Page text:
With deep grief, the Commanding General announces to the army the death of Lieutenant-General T. J. Jackson, who expired on the 10th instant, at a quarter past three P.M. The daring skill and energy of this great and good soldier, by the decree of an all-wise Providence, are now lost to us. But while we mourn his death, we feel that his spirit lives, and will inspire the army with his indomitable courage and unshaken confidence in God as our hope and strength. Let his name be a watchword to his corps, who have followed him to victory in so many fields. Let his officers and soldiers emulate his invincible determination to do everything in defence of our beloved country.
R. E. LEE.
Military events: Mississippi operations: Lincoln asks General Dix if Richmond papers have mentioned Grand Gulf or Vicksburg.
General Grant telegraphs to General Halleck:
My forces will be this evening as far advanced towards Jackson as Fourteen-mile creek, the left near Black river, and extending in a line as nearly east and west as they can get without bringing on a battle. As I shall communicate with Grand Gulf no more, except it becomes necessary to send a [wagon] train with heavy escort, you may not hear from me again for several days.
Halleck wires back, telling him to unite with General Banks, “if possible,” Vicksburg and Port Hudson. Grant, however, is already on his way.
Battles: Mississippi operations/Vicksburg. The battle of Raymond. Vicksburg’s rail supply line is severed. (21)
On the 12th, the same day General Pemberton had applied for reinforcements, he instructed Major-General Stevenson as follows :
“From information received, it is evident that the enemy is advancing in force on Edwards’s Depot and Big Black Bridge; hot skirmishing has been going on all the morning, and the enemy are at Fourteen-Mile Creek. You must move with your whole division to the support of Loring and Bowen at the bridge, leaving Baldwin’s and Moore’s brigades to protect your right.”
In consequence of that information, Brigadier-General Gregg, who was near Raymond, received cautionary instruction; notwithstanding which, he was attacked by a large body of the enemy’s forces, and his single brigade, with great gallantry and steadiness, held them in check for several hours, and then retired in such good order as to attract general admiration. Meantime, bodies of the enemy’s troops were sent into the interior villages, and much damage was done in them, and to the defenseless, isolated homes in the country.
Military events: Mississippi operations/Vicksburg: Generals Grant and Sherman are at Dillon’s Farm on the Southern railroad/Fourteen Mile Creek. Upon hearing of the fight at Raymond and learning that General Joe Johnston is arriving with reinforcement, Grant decides to head straight to Jackson, about a dozen miles away, and take it. (3, 7, 23)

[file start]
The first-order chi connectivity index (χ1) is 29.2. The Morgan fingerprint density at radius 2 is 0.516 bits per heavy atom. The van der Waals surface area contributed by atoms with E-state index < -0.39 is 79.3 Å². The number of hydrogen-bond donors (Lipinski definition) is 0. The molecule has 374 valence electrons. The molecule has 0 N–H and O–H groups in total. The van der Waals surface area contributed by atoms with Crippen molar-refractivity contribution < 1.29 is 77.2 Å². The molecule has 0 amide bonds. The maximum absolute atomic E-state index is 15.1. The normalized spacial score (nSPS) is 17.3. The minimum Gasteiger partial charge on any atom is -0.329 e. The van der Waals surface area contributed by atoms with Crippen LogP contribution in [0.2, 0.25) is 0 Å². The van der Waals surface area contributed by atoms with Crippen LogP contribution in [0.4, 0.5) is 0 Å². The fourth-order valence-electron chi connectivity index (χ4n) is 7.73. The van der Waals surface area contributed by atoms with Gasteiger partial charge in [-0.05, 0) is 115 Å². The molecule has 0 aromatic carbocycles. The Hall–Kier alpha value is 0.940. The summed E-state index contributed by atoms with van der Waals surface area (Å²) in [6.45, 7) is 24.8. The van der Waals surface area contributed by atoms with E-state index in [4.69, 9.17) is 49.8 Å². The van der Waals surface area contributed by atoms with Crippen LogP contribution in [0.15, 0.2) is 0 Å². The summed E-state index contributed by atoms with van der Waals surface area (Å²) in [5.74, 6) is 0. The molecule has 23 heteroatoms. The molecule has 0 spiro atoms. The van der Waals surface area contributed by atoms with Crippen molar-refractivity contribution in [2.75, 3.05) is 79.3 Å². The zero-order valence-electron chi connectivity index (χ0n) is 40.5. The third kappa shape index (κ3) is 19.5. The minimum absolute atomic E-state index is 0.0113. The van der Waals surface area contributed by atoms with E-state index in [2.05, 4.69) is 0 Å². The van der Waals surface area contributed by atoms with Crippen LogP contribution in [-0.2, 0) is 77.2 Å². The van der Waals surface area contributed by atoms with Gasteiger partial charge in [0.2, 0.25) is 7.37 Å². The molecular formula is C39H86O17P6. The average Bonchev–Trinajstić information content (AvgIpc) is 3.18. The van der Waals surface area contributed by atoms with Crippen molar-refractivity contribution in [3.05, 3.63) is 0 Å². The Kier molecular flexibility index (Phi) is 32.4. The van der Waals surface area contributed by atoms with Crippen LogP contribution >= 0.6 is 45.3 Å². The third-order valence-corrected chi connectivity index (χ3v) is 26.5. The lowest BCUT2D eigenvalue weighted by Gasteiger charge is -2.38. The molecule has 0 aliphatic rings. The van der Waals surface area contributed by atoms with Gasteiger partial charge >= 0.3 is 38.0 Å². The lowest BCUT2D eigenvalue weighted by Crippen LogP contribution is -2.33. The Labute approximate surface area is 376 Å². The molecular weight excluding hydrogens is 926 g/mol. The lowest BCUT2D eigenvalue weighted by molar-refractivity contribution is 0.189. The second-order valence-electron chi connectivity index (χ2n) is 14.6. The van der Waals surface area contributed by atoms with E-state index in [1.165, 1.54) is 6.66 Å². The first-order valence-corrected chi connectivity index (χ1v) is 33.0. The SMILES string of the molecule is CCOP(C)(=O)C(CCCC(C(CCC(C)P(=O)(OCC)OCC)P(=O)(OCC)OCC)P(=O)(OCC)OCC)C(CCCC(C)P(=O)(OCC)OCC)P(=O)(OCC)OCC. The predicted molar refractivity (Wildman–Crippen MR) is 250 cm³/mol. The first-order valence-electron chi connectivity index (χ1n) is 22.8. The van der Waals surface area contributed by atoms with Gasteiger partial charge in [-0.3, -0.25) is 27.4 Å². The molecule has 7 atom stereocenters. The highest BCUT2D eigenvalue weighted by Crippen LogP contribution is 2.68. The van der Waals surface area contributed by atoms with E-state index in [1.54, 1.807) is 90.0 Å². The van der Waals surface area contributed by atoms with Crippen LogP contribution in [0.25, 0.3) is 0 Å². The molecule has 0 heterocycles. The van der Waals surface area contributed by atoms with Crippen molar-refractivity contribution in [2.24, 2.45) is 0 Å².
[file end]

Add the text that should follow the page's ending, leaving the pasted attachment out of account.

Other: With the countryside filled with news that “the Yankees are coming,” Mrs. Lord and her family (who have taken refuge from Vicksburg at the Flowers plantation on the Big Black River) and Mrs. McRae and her family (similar refugees, at Bolton Depot near Jackson) decide to head back to Vicksburg, where their husbands are. Twelve-year-old Fred Grant, meanwhile, is at his father’s side. (11)
Fred Grant describes one of many little skirmishes the US troops faced during their march through Mississippi:
…the enemy’s sharpshooters opened fire on us. One of the staff shouted to my father that they were aiming at him. His answer was to turn his horse and dash into the woods in the direction whence the bullets were coming.
Meanwhile, all citizens that could were trying to get out of the way:
(3) Battle Cry of Freedom by James McPherson (2003 – see side bar for link).
(4) The Campaigns of Lieut.-Gen. N.B. Forrest, and of Forrest’s Cavalry by Thomas Jordan, J. P. Pryor (1868).
(5) The Lincoln Log timeline.
(7) Grant Chronology, Mississippi State University.
(8)”The Rise and Fall of the Confederate Government” (Vol. II), Jefferson Davis.
(10) Conquest of the Lower Mississippi. BrownWaterNavy.org.
(11) Under Siege: Three Children at the Civil War Battle for Vicksburg, Andrea Warren (2009)
(13) Inside the Army of the Potomac, the Civil War Experience of Captain Francis Adams Donaldson, edited by J. Gregory Acken (1998).
(14) Mosby Heritage Area Association: Chronology of Mosby’s Life.
(15) Battle of Vicksburg. Civil War Home.
(17) Life of Lieutenant-General Nathan Bedford Forrest, by John A. Wyeth (1908/2011).
(18) Captain Raphael Semmes and the CSS Alabama, US Naval Historical Center.
(19) A. Lincoln, A Biography, Ronald C. White, Jr. (2009)
(20) Chancellorsville and Gettysburg, Volume 6, Abner Doubleday (1882).
(21) The Vicksburg Campaign (Wikipedia)
Categories: American Civil War